A cartel is an agreement between competitors whose objective is to increase their collective profits or maintain their market shares by means of fixing prices, restricting supply, bid rigging, dividing up markets and/or collective refusal to deal or supply. The agreement may take a wide variety of forms but often relates to sales prices or increases in such prices, restrictions on sales or production capacities, sharing out of product or geographic markets or customers, and collusion on the other commercial conditions for the sale of products or services.
Why are cartels harmful to consumers, businesses and to the economy in general?
Cartels naturally limit competition that would normally prevail between companies thus removing the pressure on them to improve the products they sell or find more efficient ways in which to produce them. This ultimately results in higher prices for lower quality goods and a narrower choice for consumers. Cartels also increase the price of inputs for other businesses along the supply chain thus increasing the cost of honest well-run businesses thereby affecting the competitiveness of the economy as a whole. Cartels that exist in public procurement through rigging bids decreases infrastructure due to inflated costs which ultimately reduces...
What legal provisions empower the Commission to deal with cartels?
Section 8 and 9 of the Act provides the legal provisions pertaining to cartel conduct in Zambia. Section 8 of the Act makes it an offense for companies to make any agreements, decisions or concerted practices that restrict, prevent or distort competition. Section 9 of the Act prohibits agreements between two or more competitors to engage in fixing prices and/or trading conditions, market sharing, output restrictions and/or bid rigging. The Commission fine companies up to 10% of their annual turnover for participating in a cartel.
Can cartel members be prosecuted?
Engaging in cartelistic conduct is a criminal offence in Zambia and the Act empowers the Commission to pursue legal action against cartel participants. Cartel members who are prosecuted by the Commission risk being convicted by the courts to a fine and/or to imprisonment for a period of five years or both.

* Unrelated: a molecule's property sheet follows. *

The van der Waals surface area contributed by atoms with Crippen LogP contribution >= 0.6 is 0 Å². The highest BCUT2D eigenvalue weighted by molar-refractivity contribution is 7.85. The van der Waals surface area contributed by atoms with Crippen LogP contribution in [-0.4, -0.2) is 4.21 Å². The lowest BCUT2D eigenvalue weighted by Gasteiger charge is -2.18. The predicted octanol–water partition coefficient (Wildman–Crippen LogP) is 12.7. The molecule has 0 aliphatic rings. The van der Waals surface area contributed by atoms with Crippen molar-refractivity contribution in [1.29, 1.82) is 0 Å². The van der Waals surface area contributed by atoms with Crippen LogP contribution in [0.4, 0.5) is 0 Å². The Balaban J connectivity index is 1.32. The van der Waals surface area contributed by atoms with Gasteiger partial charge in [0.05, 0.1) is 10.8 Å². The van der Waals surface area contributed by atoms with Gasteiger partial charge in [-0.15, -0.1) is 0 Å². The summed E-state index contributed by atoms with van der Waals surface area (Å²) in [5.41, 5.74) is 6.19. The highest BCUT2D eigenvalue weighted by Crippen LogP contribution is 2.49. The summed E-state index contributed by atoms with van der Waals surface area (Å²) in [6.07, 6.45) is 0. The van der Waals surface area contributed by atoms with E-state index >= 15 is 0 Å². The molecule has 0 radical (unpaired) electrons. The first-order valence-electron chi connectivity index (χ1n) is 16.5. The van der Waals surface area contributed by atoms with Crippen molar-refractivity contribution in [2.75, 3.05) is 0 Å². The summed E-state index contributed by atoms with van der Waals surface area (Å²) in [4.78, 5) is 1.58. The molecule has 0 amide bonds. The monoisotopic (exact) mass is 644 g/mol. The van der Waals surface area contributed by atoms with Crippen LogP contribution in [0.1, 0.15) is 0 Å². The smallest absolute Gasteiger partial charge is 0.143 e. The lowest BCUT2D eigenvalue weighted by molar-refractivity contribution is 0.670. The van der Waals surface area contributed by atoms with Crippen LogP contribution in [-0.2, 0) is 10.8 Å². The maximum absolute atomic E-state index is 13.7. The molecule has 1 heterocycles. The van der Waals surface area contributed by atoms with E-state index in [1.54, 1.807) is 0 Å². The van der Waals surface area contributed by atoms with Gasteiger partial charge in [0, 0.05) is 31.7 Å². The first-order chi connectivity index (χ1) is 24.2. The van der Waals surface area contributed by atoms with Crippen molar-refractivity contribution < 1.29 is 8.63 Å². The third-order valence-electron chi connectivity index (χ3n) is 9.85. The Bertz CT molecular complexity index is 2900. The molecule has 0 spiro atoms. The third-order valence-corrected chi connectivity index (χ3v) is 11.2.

Does the Commission have the last word?
All cartel decisions by the Commission may be appealed against before the Competition and Consumer Protection Tribunal, the High Court of Zambia and then before the Supreme Court. These appeals can therefore be closely scrutinised by these institutions which are empowered to annul decisions in whole or in part and to reduce or increase fines, where this is deemed appropriate.
What is the leniency programme?
The leniency programme allows members of a cartel to inform the Commission of their participation in a cartel and provide information that helps the Commission to curb further operations of the cartel in exchange for immunity. The policy provides for partial or total immunity from prosecution and financial penalties for up to three applicants. The first company to apply for leniency is granted total immunity from fines (full immunity is granted on a first come first serve basis). The other two companies that follow suit may be granted a reduction in the amount of the fine.
What is the settlement procedure?
The settlement procedure allows cartel members who are willing to acknowledge their participation and liability in a cartel to settle the matter before the Board of Commissioners can make a decision. The procedure enables cartel participants get lesser financial penalties than what would be imposed if the matter is decided by the Board of Commissioners. However, the settlement procedure does not exempt or protect a company from criminal or civil liability by third parties arising from the contravention of the Act.
Can companies apply for both leniency programme and the settlement procedure?
A leniency applicant can settle a case in terms of the Commission’s leniency programme and settlement procedure and benefit from both leniency and settlement discounts. The first leniency applicant does not have to apply for settlement as they are granted total immunity from fines. Only the second and third leniency applicant can apply for settlement to benefit for further reductions in fines.
How to can I avoid from being drawn into joining a cartel?
It is possible that your competitors or trade association may want to draw you into joining a cartel. You need to take the following steps to avoid being drawn into a cartel:
Make decisions about prices independently;
Do not discuss tenders with competitors before they are submitted;
Make decisions about your market and product independent of other companies;
Do not agree to stay out of certain areas or stay away from another company’s customers.
What can I do if I want to get out of a cartel?
When your company is involved in a cartel but wish to get out of that arrangement, you need to must urgently contact the Commission and provide the necessary information about the cartel to the Commission under the leniency programme. It is also possible for a lawyer to apply for leniency on behalf of a person or a company.